Trip Report: Stocking Up On Supplies During The Pandemic

I had several reports on recent travels started but I’ve put those aside. I’m not sure it adds a lot of value to anyone right now to write about award travel to Bora Bora, or why I love to go to Paris over the winter (contrary to popular wisdom December and January are my favorite months).

As the world’s lock down continues I may change my mind, for myself more than anyone else, to make my recent past travels seem more real and to re-live better times.

Now though my trips to report on revolve around the grocery store, part of an ongoing series on the world’s most extreme staycation. Instead of a city trip report, I can write a home one. And instead of room service, there’s Doordash, Postmates, and UberEats.

Stockpiling For The End Times

I had already gotten stocked up on dry goods, apper products and cleaning supplies in mid-February expecting that things would be worse than most people were saying at the time. Back then many commenters compared COVID-19 to the flu, suggesting I was overreacting. But I was seeing this as likely deadlier (at least because it was new, without built-up immunity), possibly spreading faster, and in any case happening on top of the fly meaning that it could overwhelm health care systems.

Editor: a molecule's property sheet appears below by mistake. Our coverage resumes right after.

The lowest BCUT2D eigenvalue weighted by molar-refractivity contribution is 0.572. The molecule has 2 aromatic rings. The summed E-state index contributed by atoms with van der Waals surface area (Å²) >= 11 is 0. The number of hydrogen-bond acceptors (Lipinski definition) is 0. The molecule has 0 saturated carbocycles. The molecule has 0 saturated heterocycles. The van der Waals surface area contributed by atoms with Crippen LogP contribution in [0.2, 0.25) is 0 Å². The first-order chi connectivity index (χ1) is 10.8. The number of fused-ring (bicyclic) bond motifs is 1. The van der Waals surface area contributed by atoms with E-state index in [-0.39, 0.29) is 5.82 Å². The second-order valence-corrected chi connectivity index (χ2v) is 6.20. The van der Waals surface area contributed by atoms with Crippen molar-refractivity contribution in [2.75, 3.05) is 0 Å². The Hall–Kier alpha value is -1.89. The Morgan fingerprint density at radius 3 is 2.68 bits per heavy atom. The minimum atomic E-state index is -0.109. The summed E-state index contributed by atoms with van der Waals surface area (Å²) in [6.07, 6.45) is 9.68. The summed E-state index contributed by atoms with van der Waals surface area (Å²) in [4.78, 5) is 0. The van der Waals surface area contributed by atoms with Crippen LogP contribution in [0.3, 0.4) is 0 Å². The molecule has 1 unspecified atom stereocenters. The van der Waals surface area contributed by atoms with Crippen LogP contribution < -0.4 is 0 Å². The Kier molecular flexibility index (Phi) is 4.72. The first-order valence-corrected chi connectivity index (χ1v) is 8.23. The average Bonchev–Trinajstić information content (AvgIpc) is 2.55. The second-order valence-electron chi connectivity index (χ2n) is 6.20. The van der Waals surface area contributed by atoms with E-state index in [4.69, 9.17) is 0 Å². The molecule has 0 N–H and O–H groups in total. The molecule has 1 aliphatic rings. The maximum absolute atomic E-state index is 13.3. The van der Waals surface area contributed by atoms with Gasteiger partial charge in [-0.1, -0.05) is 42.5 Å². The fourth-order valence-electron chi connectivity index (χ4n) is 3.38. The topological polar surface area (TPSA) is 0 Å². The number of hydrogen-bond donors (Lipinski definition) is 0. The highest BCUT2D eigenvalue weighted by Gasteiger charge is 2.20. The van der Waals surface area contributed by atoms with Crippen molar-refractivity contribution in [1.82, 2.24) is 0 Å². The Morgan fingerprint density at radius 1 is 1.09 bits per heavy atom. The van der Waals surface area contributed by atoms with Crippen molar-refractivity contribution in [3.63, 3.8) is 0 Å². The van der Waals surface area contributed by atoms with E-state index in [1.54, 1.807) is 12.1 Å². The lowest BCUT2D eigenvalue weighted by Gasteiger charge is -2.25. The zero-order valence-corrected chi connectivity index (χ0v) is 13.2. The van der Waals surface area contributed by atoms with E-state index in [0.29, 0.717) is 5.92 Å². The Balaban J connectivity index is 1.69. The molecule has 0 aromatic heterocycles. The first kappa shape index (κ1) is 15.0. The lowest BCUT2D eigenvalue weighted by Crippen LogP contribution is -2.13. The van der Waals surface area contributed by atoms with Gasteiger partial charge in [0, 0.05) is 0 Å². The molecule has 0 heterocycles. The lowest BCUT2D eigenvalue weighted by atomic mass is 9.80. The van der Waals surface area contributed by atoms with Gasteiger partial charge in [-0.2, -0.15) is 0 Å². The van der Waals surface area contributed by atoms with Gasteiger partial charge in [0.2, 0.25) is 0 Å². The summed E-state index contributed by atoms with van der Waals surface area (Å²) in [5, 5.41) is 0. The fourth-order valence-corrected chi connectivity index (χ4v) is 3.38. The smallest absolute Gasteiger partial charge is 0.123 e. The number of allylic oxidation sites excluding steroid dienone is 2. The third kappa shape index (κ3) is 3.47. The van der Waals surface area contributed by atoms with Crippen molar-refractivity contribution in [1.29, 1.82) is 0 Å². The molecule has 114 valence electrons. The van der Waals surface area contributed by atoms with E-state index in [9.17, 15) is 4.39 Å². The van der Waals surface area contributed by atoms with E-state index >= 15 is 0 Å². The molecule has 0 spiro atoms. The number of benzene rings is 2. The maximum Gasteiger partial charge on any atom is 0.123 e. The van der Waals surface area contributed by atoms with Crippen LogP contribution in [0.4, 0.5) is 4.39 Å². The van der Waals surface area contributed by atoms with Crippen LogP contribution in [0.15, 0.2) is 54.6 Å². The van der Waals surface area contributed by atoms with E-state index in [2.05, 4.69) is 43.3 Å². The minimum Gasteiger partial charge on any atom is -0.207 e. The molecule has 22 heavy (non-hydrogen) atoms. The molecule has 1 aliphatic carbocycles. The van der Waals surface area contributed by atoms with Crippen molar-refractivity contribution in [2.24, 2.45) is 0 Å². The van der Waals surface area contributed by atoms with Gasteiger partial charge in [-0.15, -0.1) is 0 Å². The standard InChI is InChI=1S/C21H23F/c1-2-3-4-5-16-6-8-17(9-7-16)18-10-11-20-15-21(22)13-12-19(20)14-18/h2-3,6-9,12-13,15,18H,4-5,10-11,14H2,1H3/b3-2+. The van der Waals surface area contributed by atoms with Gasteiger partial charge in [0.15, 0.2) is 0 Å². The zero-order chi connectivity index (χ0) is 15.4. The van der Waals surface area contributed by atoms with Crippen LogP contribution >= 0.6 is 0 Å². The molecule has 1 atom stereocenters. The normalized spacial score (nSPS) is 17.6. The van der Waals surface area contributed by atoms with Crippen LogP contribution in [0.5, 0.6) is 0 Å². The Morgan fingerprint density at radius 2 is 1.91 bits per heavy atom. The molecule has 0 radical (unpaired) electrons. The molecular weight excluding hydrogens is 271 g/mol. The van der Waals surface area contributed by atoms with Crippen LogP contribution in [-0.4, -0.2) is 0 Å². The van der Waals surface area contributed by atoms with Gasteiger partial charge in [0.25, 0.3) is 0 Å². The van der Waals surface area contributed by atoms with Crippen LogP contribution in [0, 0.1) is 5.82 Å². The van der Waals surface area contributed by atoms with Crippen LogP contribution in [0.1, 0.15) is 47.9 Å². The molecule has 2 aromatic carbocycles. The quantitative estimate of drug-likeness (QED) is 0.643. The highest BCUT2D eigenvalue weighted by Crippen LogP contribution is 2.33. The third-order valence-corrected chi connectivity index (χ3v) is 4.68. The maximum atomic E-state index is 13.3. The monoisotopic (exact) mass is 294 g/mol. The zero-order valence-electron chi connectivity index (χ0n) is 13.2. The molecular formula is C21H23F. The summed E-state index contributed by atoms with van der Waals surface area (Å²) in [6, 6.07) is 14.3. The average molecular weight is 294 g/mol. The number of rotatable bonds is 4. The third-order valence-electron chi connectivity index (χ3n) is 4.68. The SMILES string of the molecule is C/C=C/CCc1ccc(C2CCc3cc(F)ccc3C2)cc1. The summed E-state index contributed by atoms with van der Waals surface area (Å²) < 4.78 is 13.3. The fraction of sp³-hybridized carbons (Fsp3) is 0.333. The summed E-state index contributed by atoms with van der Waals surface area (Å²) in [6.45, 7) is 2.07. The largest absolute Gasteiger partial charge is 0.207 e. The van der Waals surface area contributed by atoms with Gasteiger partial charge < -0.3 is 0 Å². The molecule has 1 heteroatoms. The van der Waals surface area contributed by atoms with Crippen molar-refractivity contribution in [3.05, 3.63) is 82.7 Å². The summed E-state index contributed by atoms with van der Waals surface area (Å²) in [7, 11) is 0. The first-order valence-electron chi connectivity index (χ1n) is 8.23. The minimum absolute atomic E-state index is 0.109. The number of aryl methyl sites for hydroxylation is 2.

I wasn’t smarter than anyone else. I just realized that there was a chance it could be bad, and I should probably be better prepared for long tail risk events anyway. Living in Texas I have a whole lot more room for long-term storage than I did when I lived in a condo in Arlington, Virginia. So why not have paper towels, toilet paper, cleaning supplies, and dry boxed and canned food?

I probably went a little overboard thinking through what would happen if we lost electricity or drinkable city water – the water stayed on in Wuhan – but my plan was to prepare for a variety of different future risks, not just this one.

I’m very fortunate that I still have a job (besides this blog – travel businesses aren’t great these days) and am able to afford to stock up – whether canned and boxed foods, batteries, gloves, or paper towels.

So many people who were living paycheck to paycheck are out of work, and even ‘streamlined’ government assistance is taking time for individuals, even as CARES Act Payroll Protection Loans for businesses with fewer than 500 employees are on a crash course unlike anything I’ve ever seen. Banks have no underwriting liability for the loans, qualifying is based entirely on self-certification and payroll tax returns. There’s $349 billion on the table and it’s all “first come, first served.”

Grocery Shopping And Receiving Packages

Our local preferred grocery store offers shoppers who will pick up and package your order. You pick up the groceries, but do not get out of your car. Pop the trunk, they put the bags inside. I prefer this over instacart delivery,

  • The store does not charge extra for the service
  • Their shoppers do an excellent job. I’ve had bad luck with instacart ‘not finding’ the most obvious items, or substituting for expensive alternatives (I didn’t know $40 maple syrup existed).